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A girl, and a place... on the Scenic Route


A few miles east of Trout Creek, Montana, White Pine Cemetery lies draped across a little, green hillock on the south side of the road. Lilacs bloom at the crest of the rise and rows of granite and marble markers lay on the land as if they grew there, which maybe they did, in a sense. It is a green and quiet place, open all around to the mountains on both sides of the river, the Cabinets on the north, Bitterroots on the south, stretching out of sight east and west. Montana’s sky is as big there as it is anywhere west of the Continental Divide.

The first time I stopped at White Pine Cemetery was at least ten years ago, and on that visit, I came upon the resting place of a girl named Montana. Montana is laid beside her papa, I would guess. They share the same last name. He outlived her by five years, and I wonder if he might have died of a broken heart, having lost his daughter.

Montana was 12 when they put her in the ground, and I catch myself mourning her, though I don’t know much about her; just that she grew up at Trout Creek and died a few years before I was born. Her dad was just 55 when he left his wife to live 17 years by herself. She is buried on the other side of him, the sunset side, downstream.

The headstones are matching gray marble, and each has the name of the dead, the years of their birth and dying and a saying carved into it. Montana’s says, “The rose still  grows beyond the wall;” her father’s, “Till we meet again;” and her mother’s, “Together again … music in heaven.”

Down the road a ways, a driveway turns up the hill to the second bench above the river, to an old farm set between those same mountain ranges I can see sitting beside Montana’s resting place at White Pine.

Narcissus are in bloom along the top of the hill at the picnic ground and at the edge of the yard north of the old folks’ house. They are gone now, too, two and three decades each, and what they have done is not so evident any more. Some of their buildings are missing and the fences that used to divide the known world into imaginary kingdoms for their grandkids are gone.

The front yard (Or was it the back? We could never agree.) is growing up to hemlock and grand fir in the shade of the house he built for them out of larch and cedar fire-killed and left standing in 1910. A sweetbrier stands thorny guard beside a near-dead old elm they brought as a whip from Kansas in 1917, but in the northwest corner of the yard, two other trees the old folks planted still flourish: a huge old spruce and a black walnut. A yellow cherry blooms at the southwest corner of the house and the ancient orchard still manages to blossom and bear a little every year.

When my father was new here, and not liking it much, he took a walk one cold winter night with the old man who built the house up the hill, his father-in-law. The two of them hauled a half-ton of grain up that road to the second bench above the river, 200 pounds at a time, on a sled, after the pickup wouldn’t make it up the hill on the icy road. At one point, the two of them stopped to “blow,” out in the lane that ran from the top of the hill to the barn. It was a blue-black, cold-ass February night and every star God made for our quadrant of the sky was sparkling in the void. Standing there, that night, Dad came to his Montana conversion. As he told it, he looked up and thought to himself, “Hell, this ain’t so bad.”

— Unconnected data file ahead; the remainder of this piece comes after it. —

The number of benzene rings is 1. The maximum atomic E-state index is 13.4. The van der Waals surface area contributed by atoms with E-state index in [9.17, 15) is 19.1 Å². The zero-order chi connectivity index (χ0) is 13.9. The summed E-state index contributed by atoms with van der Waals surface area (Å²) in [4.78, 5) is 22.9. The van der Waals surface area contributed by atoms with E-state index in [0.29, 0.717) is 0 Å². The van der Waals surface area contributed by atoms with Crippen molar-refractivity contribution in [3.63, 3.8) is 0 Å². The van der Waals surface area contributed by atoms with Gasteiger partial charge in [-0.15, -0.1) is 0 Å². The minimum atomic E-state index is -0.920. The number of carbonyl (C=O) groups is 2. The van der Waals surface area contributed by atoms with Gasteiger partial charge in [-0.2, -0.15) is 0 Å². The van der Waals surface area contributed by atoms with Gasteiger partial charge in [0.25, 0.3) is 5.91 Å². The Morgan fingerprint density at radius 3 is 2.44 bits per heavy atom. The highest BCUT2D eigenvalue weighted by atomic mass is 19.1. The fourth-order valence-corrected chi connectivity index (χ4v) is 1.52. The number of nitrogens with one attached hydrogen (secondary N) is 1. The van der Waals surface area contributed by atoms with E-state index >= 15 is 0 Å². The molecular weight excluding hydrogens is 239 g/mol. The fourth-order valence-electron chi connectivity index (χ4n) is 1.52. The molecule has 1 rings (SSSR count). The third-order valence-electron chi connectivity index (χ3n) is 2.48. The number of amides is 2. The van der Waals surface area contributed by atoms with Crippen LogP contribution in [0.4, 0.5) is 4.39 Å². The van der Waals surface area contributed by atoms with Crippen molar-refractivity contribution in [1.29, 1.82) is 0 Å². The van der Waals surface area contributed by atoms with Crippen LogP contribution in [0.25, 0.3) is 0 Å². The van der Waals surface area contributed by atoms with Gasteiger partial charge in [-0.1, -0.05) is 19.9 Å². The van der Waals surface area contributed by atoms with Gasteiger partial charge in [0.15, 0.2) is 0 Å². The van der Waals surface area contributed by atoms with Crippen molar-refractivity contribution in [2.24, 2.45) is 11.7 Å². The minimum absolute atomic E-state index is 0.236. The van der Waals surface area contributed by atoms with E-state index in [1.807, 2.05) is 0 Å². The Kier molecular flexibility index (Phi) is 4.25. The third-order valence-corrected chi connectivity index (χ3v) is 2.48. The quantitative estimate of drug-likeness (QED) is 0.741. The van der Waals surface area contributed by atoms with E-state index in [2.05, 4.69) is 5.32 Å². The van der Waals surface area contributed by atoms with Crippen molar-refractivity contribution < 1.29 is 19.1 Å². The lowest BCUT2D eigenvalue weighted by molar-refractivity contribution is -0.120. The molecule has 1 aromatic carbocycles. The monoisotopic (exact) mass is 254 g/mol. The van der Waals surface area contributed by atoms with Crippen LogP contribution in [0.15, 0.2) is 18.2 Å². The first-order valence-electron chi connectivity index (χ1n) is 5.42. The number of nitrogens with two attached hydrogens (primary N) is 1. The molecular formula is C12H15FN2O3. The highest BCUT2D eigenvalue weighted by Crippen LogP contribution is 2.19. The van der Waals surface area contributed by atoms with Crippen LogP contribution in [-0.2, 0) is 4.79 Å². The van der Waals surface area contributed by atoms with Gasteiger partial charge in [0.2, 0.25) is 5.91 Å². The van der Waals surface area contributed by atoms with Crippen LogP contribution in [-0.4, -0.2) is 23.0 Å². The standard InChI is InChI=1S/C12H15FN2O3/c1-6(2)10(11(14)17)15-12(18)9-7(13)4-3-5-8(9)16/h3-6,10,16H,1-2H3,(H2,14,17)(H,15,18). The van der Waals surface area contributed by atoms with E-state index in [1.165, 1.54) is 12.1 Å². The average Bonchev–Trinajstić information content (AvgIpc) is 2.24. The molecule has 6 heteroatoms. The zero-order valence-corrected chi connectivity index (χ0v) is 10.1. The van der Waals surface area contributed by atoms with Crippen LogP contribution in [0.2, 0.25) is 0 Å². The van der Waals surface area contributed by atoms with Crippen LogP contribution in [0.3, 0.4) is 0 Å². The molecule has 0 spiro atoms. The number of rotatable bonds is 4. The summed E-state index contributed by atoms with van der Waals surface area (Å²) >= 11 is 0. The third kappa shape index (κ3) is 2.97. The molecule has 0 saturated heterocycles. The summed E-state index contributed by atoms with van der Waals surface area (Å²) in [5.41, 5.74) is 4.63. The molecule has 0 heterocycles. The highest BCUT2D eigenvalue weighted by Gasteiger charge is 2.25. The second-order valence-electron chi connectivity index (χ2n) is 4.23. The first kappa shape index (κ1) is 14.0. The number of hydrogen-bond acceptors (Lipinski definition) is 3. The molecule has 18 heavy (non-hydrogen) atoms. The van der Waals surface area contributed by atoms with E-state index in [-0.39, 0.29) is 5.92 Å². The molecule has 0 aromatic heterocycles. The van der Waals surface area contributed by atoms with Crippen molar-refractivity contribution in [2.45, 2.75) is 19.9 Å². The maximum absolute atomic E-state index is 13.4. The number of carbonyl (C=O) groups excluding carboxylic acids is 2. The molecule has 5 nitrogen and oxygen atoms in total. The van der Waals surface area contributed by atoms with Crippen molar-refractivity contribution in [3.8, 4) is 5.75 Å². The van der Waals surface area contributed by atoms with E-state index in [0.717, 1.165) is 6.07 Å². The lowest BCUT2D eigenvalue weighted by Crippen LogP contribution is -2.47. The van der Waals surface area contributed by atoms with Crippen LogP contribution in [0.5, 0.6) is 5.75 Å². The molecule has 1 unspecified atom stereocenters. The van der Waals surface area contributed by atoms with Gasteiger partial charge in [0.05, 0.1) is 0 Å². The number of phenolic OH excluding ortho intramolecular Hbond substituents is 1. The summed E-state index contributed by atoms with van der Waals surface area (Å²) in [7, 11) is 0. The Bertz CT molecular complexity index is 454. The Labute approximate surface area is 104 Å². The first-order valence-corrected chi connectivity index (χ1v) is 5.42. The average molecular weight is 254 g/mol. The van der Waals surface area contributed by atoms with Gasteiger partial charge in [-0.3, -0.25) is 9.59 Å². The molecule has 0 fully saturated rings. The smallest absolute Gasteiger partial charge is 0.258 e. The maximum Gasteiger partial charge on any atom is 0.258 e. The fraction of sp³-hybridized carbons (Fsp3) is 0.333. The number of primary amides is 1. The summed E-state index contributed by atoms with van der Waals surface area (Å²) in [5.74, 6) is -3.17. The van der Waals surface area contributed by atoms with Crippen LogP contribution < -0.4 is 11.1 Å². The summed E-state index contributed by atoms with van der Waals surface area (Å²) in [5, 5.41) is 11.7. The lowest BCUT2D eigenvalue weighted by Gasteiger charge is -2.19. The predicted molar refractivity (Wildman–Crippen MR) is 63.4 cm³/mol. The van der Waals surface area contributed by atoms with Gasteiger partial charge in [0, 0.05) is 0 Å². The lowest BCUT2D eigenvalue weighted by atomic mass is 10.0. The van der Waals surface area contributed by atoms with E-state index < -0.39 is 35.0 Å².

And, it’s still not. Never am I so content as when I look through the windshield of my pickup and see the home range rise into view, those same mountains I looked at through the narcissus in the front yard of the house up the hill when I was more comfortable on all fours than on my hind legs.

I visited Montana at White Pine today, and tonight, I took a walk around that old house up the hill, then wandered home to the spot my folks lived, where I live still. Venus burns in the sky, and the moon is just beginning to turn his face to us. If Venus sights through the horns of the moon tonight, she’ll find Mars, and I always wondered what would happen when Venus found Mars.

Maybe I’ll stay up and watch, as I have watched the sky of this place for all of my life. It was sighting along the edge of the roof of that house up the hill at the direction of the man that built it that I first found the North Star, and in the living room of that house, we watched the first man step onto the moon, thirty short years ago.

When you live somewhere forty-plus years, it becomes part of you and you become part of it, like the markers following the curve of the land at White Pine, where the girl Montana lies.

I mourn Montana for her promise unfulfilled, and because I never knew her, and I wonder. Would she be moved off somewhere else, or here, with family all around her, grown into this place? I guess that’s how she is now, when I stop and think about it.

I wonder who she would be by now, if she wasn’t asleep at White Pine. If she was anything like the place she was named for, she would be beautiful and a little wild, and she would love the sky.


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Author info

Sandy Compton Sandy Compton Sandy Compton is one of the original contributors to The River Journal, and owner and publisher at Blue Creek Press (www.bluecreekpress.com). His latest book is Side Trips From Cowboy: Addiction, Recovery and the Western American Myth

Tagged as:

grandparents, The Scenic Route, Montana Melnrick, White Pine Cemetery

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